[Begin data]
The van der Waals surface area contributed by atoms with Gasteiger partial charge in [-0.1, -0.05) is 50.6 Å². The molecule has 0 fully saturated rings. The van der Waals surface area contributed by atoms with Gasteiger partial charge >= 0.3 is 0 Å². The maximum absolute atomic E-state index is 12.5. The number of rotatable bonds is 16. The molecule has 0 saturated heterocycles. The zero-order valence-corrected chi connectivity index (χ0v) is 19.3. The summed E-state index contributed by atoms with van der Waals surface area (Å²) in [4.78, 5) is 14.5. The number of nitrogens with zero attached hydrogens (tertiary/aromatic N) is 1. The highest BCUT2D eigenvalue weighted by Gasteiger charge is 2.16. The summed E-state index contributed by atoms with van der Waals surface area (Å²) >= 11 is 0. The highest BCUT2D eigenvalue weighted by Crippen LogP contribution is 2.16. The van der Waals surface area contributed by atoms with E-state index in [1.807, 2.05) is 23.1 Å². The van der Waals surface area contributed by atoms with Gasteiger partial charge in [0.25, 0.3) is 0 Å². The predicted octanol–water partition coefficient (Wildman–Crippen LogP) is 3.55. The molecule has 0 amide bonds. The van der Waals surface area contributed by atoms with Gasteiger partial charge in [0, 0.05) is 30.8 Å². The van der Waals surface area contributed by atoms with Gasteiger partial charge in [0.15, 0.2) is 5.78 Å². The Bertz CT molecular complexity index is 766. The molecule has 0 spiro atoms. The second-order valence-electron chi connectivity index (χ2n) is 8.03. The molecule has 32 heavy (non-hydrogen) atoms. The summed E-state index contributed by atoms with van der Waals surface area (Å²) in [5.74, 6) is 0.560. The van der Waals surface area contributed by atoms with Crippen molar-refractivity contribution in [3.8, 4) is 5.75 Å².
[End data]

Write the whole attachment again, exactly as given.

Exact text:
The van der Waals surface area contributed by atoms with Gasteiger partial charge in [-0.1, -0.05) is 50.6 Å². The molecule has 0 fully saturated rings. The van der Waals surface area contributed by atoms with Gasteiger partial charge >= 0.3 is 0 Å². The maximum absolute atomic E-state index is 12.5. The number of rotatable bonds is 16. The molecule has 0 saturated heterocycles. The zero-order valence-corrected chi connectivity index (χ0v) is 19.3. The summed E-state index contributed by atoms with van der Waals surface area (Å²) in [4.78, 5) is 14.5. The number of nitrogens with zero attached hydrogens (tertiary/aromatic N) is 1. The highest BCUT2D eigenvalue weighted by Gasteiger charge is 2.16. The summed E-state index contributed by atoms with van der Waals surface area (Å²) >= 11 is 0. The highest BCUT2D eigenvalue weighted by Crippen LogP contribution is 2.16. The van der Waals surface area contributed by atoms with E-state index in [1.807, 2.05) is 23.1 Å². The van der Waals surface area contributed by atoms with Gasteiger partial charge in [0.25, 0.3) is 0 Å². The predicted octanol–water partition coefficient (Wildman–Crippen LogP) is 3.55. The molecule has 0 amide bonds. The van der Waals surface area contributed by atoms with Gasteiger partial charge in [0, 0.05) is 30.8 Å². The van der Waals surface area contributed by atoms with Gasteiger partial charge in [0.15, 0.2) is 5.78 Å². The Bertz CT molecular complexity index is 766. The molecule has 0 spiro atoms. The second-order valence-electron chi connectivity index (χ2n) is 8.03. The molecule has 32 heavy (non-hydrogen) atoms. The summed E-state index contributed by atoms with van der Waals surface area (Å²) in [5.74, 6) is 0.560. The van der Waals surface area contributed by atoms with Crippen molar-refractivity contribution in [3.8, 4) is 5.75 Å².